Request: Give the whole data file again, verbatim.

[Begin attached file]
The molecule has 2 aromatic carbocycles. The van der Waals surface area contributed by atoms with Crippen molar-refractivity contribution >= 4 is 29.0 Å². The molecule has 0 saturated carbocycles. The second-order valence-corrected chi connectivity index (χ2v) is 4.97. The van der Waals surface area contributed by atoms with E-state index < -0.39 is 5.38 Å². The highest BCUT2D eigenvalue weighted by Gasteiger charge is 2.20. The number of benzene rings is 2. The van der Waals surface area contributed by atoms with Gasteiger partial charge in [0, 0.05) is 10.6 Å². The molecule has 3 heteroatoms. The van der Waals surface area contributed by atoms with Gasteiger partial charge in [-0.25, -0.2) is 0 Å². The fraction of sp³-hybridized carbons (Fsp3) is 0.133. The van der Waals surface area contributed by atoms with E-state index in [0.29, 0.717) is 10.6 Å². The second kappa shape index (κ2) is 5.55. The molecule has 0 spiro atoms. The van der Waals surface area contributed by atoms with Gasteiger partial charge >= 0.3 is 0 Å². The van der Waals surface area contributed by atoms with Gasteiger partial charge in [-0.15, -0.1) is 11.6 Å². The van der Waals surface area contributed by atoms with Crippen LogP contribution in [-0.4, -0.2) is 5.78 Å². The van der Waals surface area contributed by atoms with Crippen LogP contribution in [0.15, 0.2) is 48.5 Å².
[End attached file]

The molecule has 2 aromatic carbocycles. The van der Waals surface area contributed by atoms with Crippen molar-refractivity contribution >= 4 is 29.0 Å². The molecule has 0 saturated carbocycles. The second-order valence-corrected chi connectivity index (χ2v) is 4.97. The van der Waals surface area contributed by atoms with E-state index < -0.39 is 5.38 Å². The highest BCUT2D eigenvalue weighted by Gasteiger charge is 2.20. The number of benzene rings is 2. The van der Waals surface area contributed by atoms with Gasteiger partial charge in [0, 0.05) is 10.6 Å². The molecule has 3 heteroatoms. The van der Waals surface area contributed by atoms with Gasteiger partial charge in [-0.25, -0.2) is 0 Å². The fraction of sp³-hybridized carbons (Fsp3) is 0.133. The van der Waals surface area contributed by atoms with E-state index in [0.29, 0.717) is 10.6 Å². The second kappa shape index (κ2) is 5.55. The molecule has 0 spiro atoms. The van der Waals surface area contributed by atoms with Gasteiger partial charge >= 0.3 is 0 Å². The van der Waals surface area contributed by atoms with Gasteiger partial charge in [-0.15, -0.1) is 11.6 Å². The van der Waals surface area contributed by atoms with Crippen LogP contribution in [-0.4, -0.2) is 5.78 Å². The van der Waals surface area contributed by atoms with Crippen LogP contribution in [0.15, 0.2) is 48.5 Å².